“Progress in Development Broadband Networks: Wired Access” Technologies, Markets and Applications
This report updates the status on wired broadband access technologies, their markets, applications and industries.
Wired broadband access technologies are playing an important role in today networks. However, until recently, technical and economic problems with such access did not allow effective use of a broadband pipe from a core to a subscriber side, minimizing a value of broadband communications.
The problems have been known for a long time, but absence of a cost-effective technology in the distribution plant prevented making any practical improvements. The specifics of access, such as the necessity to create highly distributed infrastructure and the price to support access service always contradicted each other. The situation changed with appearance Passive Optical Networks (PONs), their various modifications and progress in architecting of high-speed DSL, such as vectoring DSL.
The goal of this report is to address current and near-term advances in wired broadband access networks that are transforming them into broadband pipes with characteristics similar to characteristics of the core networks. Particular, the report concentrates on the analysis technologies and markets for the following access architectures:
Passive Optical Networks – standardized or planning to be standardized by the IEEE and ITU-FSAN. Evolving PONs will allow transmission up to 100 Gb/s (shared).
New generations DSL – in the development and standardization by the ITU and the industry, including vectoring and G.fast. The technology may support short reaches connectivity on the existing copper structures with speeds near 1 Gb/s (non-shared).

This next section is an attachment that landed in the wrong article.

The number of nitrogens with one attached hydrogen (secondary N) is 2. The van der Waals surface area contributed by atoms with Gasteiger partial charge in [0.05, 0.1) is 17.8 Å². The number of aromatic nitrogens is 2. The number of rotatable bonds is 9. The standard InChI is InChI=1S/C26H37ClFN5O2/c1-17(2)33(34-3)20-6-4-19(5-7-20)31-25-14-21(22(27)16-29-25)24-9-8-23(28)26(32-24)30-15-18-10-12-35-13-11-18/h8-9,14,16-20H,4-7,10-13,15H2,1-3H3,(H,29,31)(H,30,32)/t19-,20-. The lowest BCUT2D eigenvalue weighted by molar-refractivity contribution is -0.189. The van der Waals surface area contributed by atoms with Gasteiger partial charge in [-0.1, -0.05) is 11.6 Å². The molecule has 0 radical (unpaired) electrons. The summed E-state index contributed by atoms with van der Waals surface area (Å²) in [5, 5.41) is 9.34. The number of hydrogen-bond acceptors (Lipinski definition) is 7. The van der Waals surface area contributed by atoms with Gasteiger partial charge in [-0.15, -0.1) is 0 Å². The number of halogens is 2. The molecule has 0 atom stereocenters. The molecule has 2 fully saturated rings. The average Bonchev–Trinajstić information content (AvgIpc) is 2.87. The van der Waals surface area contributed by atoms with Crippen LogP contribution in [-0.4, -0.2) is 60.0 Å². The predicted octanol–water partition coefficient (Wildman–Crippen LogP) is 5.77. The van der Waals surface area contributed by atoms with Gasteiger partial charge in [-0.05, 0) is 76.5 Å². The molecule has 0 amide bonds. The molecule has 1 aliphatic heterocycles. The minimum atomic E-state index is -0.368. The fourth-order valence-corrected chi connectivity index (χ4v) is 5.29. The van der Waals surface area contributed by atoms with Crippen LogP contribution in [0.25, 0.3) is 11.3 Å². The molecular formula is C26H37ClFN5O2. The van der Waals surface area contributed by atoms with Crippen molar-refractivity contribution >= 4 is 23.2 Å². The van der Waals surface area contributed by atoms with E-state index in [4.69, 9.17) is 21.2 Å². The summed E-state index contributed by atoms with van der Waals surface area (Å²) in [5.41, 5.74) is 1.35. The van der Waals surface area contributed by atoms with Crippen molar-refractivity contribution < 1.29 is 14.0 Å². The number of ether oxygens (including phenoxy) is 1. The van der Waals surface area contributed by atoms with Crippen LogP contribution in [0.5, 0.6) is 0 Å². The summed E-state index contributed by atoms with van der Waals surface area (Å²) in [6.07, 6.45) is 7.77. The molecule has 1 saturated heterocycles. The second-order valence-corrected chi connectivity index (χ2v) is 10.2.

RFoG – technology that allows efficient use of fiber combined with a short coaxial path to the user, allowing to reach gigabit per second speed and improving the economics of broadband access. Note that cable accounts for 60% of the U.S. fixed broadband market.
The report shows that the copper infrastructure continues to play an important role for connecting last hundreds meters from/to a subscriber equipment (with the rest of network). Advanced gigabit speed access technologies, such as DSL (G.fast, VDSL2-vec), are key in creating a homogenous and cost efficient core-access infrastructure. For example, in 2017, AT&T has begun rolling out G.fast-based services in 22 metro markets across the United States, signaling the service provider’s desire to extend higher speed wireline broadband services in premises where it can’t make a business case for all fiber.
PONs provide cost-efficient connectivity of the core with subscriber’s equipment, supporting required by users characteristics, such as speed of transmission and other. Currently, service providers have three major next-generation FSAN PON paths: 10G-PON, XGS-PON and NG-PON2. Verizon, for example, plans to move directly to NG-PON2.
The IEEE NG-EPON standard 802.3ca, which promises the 100 Gb/s speed, planned to be finalized in 2018.
The report also stresses an important trend in the broadband wired access: utilization of multi-functional platforms that allow flexibility and cost efficiency to serve a diversified group of users required different technologies.
The standardization processes are analyzed in details. Marketing statistics have been developed (2017-2021). The report also presents detailed surveys of companies that are working in the related industries and their products portfolios. Attachments contain the survey of recently approved patents related to the report subject.
The report is written for a wide audience of technical, managerial and sales staff involved in the development wired broadband access networks.